Cool Job: Protecting Florida’s Underwater Treasures

By Mark McCullough ·
Cool Job: Protecting Florida’s Underwater Treasures
Brady Booton is a marine operations technician in Florida. Learn why this AFSCME member has a cool job.

If you’ve ever visited the Florida Keys, and spent any time off of dry land, then you’ve visited the Florida Keys National Marine Sanctuary. Established in 1990, it includes 2,800 square nautical miles of coral reefs, shipwrecks, seagrass beds and fisheries. People from around the world come to enjoy recreational activities like diving, fishing and boating.

But who actually protects this fragile ecosystem while keeping it accessible? AFSCME members of course.

Specifically, members of AFSCME Local 3346, because Florida International University  administers services on behalf of the National Oceanic and Atmospheric Administration.

Brady Booton, a marine operations technician for more than seven years, embodies AFSCME’s Never Quit philosophy. He goes out, rain or shine, to maintain the nearly 1,000 buoys that allow boats to tie up without dropping anchor into the living coral reefs. Booton spends hours at sea, and under water, and works with tools and machinery to demarcate special zones for fishing, wildlife management and scientific research.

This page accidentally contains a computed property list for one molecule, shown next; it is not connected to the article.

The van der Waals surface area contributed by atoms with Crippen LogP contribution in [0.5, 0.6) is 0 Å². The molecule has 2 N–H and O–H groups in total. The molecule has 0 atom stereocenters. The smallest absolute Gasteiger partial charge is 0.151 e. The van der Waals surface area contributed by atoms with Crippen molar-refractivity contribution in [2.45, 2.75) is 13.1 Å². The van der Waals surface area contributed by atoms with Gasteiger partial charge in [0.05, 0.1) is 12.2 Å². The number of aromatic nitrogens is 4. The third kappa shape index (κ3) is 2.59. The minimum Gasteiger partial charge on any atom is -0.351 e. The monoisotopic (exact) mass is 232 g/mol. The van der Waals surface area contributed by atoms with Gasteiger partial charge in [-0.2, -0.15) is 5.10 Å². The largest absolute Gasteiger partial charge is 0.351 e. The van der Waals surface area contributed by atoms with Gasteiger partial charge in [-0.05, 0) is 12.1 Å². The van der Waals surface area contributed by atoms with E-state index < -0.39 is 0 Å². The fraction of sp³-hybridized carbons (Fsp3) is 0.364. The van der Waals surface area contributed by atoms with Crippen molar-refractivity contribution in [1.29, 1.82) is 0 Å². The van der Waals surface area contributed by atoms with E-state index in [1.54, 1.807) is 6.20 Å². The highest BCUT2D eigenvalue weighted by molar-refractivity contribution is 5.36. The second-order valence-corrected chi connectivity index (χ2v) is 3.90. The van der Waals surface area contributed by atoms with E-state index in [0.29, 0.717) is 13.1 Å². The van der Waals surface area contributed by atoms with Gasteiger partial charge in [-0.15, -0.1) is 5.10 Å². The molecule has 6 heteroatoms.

“I love my job, but it is hard work and not something everyone has the qualifications or temperament to do,” said Booton. “But my coworkers and I know we are helping to preserve this amazing jewel of our country every day.”

The Florida Keys is not just a vacation paradise, it’s also an expensive place to live. Over the past few months, as NOAA and FIU considered the best ways to fill open positions, Booton and his coworkers worked with AFSCME Florida staff to advocate for better pay to reflect the work they do and where they do it.

And they won. Base pay for the marine operations technician position was increased by $5,000 annually. Booton and his coworkers discovered that they have a strong voice to advocate for their jobs and for those they serve.

“Knowing you have a union, that people are looking out for each other, that makes a huge difference for us as we look forward to our next contract negotiations,” Booton said.

Brady Booton and a colleagueBrady Booton and a colleague protect Florida’s – and our nation’s – valuable underwater resources. (Photos courtesy Brady Booton)